On most program material I couldn't hear the brush, but when I could it was obviously unacceptable. Fortunately you can click it up and out of the way, but you have to remember to readjust VTF, as the brush counteracts downward pressure by half a gram. The stabilizer offers substantial benefits that will outweigh its problems for many vinyl lovers: it keeps the cartridge from "bottoming out" on warped records, helps keep the resonance points where they belong, minimizes power-sucking subsonic frequencies from reaching the amplifier, acts as a stylus cushion if you accidentally drop the arm, and the carbon-fiber bristles sweep away dust before the stylus reaches the groove.

When you play seriously warped records and see zero subwoofer motion, you know the device works. While some Shure enthusiasts claim the V15 sounds better with the stabilizer clicked out of the system, I reviewed the cartridge with it in position, as Shure's engineers intend.

Other high-tech features of the V15VxMR include an ultra-thin (0.0005!9) beryllium Microwall/Be cantilever, patented MASAR polished stylus, and the Side Guard stylus-protection system. According to Shure, the 6.25 stiffness-to-mass ratio of the new cantilever is the highest of any cantilever ever made, and results in outstanding high-frequency tracking. The low-mass Micro-Ridge stylus shape features a very small tracing radius, which reduces distortion; and the MASAR polishing of the contact area results in an ultrasmooth contact surface.

Sound quality
That's what Shure says. What did I hear? First, I had to mount the cartridge in the Rega. I'll tell you one thing: Being able to remove the stylus assembly makes installation much easier. When I slid the cantilever assembly out from the body, I realized that Shure hasn't changed its basic cartridge construction technique since the M3D way back when. As with the M3D, the V15's stylus-assembly/cartridge-body interface is a hollow square shaft that slides into a square internal fitting. Obviously, proper alignment of the parts during manufacturing and a close-tolerance fit are critical to the cartridge's performance.

Once the V15 was aligned and set to 1.5gm (the damping reduces it to 1), I began playing records. I noted that the Rega's non–VTA-adjustable arm was tracking virtually parallel to the record surface—which makes the xMR a good VTA match for the Rega.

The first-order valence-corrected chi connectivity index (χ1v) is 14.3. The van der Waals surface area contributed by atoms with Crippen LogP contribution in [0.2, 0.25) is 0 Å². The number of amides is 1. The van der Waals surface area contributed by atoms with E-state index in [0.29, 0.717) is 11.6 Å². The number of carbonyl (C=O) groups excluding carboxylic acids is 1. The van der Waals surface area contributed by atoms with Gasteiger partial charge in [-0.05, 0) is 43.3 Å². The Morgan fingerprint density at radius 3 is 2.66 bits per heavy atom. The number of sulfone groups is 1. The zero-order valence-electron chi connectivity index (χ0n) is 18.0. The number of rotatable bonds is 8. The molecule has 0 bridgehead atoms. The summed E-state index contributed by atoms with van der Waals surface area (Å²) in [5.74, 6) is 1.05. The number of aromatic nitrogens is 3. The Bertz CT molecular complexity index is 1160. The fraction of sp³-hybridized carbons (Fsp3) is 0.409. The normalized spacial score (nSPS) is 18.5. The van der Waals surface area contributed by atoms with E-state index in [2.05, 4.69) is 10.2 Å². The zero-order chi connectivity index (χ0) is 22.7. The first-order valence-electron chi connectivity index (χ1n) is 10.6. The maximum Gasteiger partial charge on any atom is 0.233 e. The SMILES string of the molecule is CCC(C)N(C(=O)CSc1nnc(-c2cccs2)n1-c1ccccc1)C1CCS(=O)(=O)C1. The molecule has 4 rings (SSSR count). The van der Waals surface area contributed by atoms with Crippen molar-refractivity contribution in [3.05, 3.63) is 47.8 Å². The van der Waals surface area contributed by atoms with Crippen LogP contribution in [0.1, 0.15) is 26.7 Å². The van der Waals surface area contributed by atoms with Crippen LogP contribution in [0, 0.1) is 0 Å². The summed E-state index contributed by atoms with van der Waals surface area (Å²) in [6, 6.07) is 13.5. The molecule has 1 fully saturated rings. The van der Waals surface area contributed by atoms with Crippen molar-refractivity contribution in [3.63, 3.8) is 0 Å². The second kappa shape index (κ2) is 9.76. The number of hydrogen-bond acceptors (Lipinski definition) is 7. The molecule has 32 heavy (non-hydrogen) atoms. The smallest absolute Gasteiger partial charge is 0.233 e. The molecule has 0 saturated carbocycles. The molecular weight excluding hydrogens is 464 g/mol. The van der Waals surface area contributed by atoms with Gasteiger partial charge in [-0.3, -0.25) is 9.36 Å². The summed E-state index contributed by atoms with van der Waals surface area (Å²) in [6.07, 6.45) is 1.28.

Cold out of the box, the V15 sounded warm. Over time it got even warmer, though the bass tightened up a bit. By any definition, the new V15VxMR is a warm, sweet-sounding cartridge. Its basic nature, coupled with its superb tracking ability, yielded a completely grain- and etch-free sonic picture that was never fatiguing or hard-sounding.

But it didn't sound particularly exciting either. I kept wishing for more transient snap, more speed, more inner detail, more air. I kept wishing for that tightly focused image surrounded by an eerie envelope of air that lets me believe the event is actually occurring in front of me. I kept wishing for the performance you get from a $3500 moving-coil job, but that's simply not going to be forthcoming from a $299 cartridge. Nor did I expect it. I just wanted it.

What I expected from the Shure, I got. That is, I got remarkably clean, distortion-free tracking at 1gm with outstandingly clean portrayal of sibilants. I got a really suave top-to-bottom, octave-to-octave balance and control. The Shure did not stick out anywhere in the spectrum, and that's an accomplishment at this price point.

If you're looking for music with a reasonably honest portrayal of the harmonic structure of the real thing, you'll get it from the V15. It didn't skimp on the midrange or bleach the top. It didn't bloat the bass or thin it out. It gave me what's musically most important. Its biggest sins were of omission—it didn't give me all of the air and space present on live recordings, or the kind of front-to-back layering of perfectly focused images I hear from the top-shelf moving-coils, and it didn't recover the small microbursts of energy that make music sound live. Despite its low mass and high-tech features, the V15 tended toward slow and thick—it sacrificed the transient for the harmonic envelope, and trimming the capacitance didn't appreciably change things.

But look—at this price point, mix'n'match is the best strategy. If your system is too "zippy" and bright, if you're using inexpensive solid-state electronics that are etched and a bit hard and forward, the Shure might be the perfect fit. If you're doing analog on a budget—say, with a Dual ;'table—the V15 might be the perfect match. It will sound honest and take great care of your records until you can bump up your front-end.Each of these moving-magnet cartridges offers a level of technological and mechanical sophistication that few, if any, similarly priced moving-coil cartridges can match. While neither could extract as much information from the grooves as the better, similarly priced moving-coil cartridges, both performed with a top-to-bottom coherence and consistency matched by only a few of the better budget moving-coils.